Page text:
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Medium weight quilting Fabric Answered

Hello Everyone,

I'm new to this type of project but I was looking to make a knife roll for a friend who will be starting culinary school soon. The one she bought for school is kind of dumpy and while it does the job we had found some great looking roll up ones online they were just kind of expensive. So i figured I could make her one for half the cost. It all seems doable. The wall I'm running into is the majority of my sewing experience has been stitching hems for Halloween costumes so my familiarity with fabric types is minimal at best. I wanted to make her a roll out of a fabric with a print on it and and finally finding the right one, at a good price point, I find myself worried the quality of the fabric may not be what I'm looking for.

Basically what I found was described as "medium-weight quilting fabric 100% cotton" another one was called "broadcloth." I, however, have no idea what they are. The majority of no leather knife rolls we did find were made of canvas so I was hoping to make one of similar durability.

To sum it all up I'm just wondering if this "medium-weight quilting fabric" is anything like twill, canvas, linen or musslin. I feel like those fabrics, especially the first two, would be quite durable for some like a chefs knife problem is the pattern I'm looking for isn't on those types of fabrics.

Any and all help is greatly appreciated. Thank you in advance!


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3 years ago

You really need to get a hold of a swatch of material to really see if it fits your needs (too thin, thick, fluffy, stretchy, slippery...etc) since those name descriptions are pretty general. But, you can use any material you like or find and laminate that to your base fabric with iron on bonding fabric sheets(heat fusible interfacing). Your printed fabric is the "cover" for your knife/tool roll made from a sturdier fabric. Medium weight quilting fabric might be similar to good bedsheets and broadcloth is probably similar to a fabric tablecloth or napkin. Layers of fabric bonded together create a sturdier fabric and you can also treat the outside of the case with Scotchgard fabric protector spray.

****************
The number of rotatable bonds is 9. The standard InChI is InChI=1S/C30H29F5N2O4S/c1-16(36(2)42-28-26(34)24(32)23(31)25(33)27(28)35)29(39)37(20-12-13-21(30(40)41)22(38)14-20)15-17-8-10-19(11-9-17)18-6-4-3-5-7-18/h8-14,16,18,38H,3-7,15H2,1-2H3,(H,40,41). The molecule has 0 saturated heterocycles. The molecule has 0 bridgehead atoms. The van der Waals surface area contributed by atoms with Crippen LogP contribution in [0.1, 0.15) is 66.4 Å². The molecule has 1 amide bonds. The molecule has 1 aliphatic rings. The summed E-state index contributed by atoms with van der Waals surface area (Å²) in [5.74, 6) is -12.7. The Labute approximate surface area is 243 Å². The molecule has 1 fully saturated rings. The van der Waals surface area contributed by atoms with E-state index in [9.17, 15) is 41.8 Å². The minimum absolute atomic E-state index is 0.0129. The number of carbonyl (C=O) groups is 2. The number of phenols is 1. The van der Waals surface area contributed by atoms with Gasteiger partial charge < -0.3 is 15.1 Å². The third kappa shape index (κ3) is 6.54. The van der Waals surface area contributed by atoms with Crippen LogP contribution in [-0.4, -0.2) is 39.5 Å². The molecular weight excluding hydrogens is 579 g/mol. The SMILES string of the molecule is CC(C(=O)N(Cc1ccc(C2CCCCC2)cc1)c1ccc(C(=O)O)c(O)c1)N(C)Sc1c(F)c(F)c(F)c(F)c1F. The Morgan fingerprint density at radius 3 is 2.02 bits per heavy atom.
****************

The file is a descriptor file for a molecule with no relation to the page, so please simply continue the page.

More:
Hand sewing might get a little tough with the several layers of fabric but shouldn't be too bad with a sewing machine if you go slow. Hopefully your machine can do close zigzag stitches for bar tacks at stress points/pocket ends or get an inexpensive rivet setting tool and rivets.

Take a look at the knife roll you already have or look up something made commercially to copy for the design and placement of pockets. You can also embroider or personalize it with the various fabric paints available. Good luck.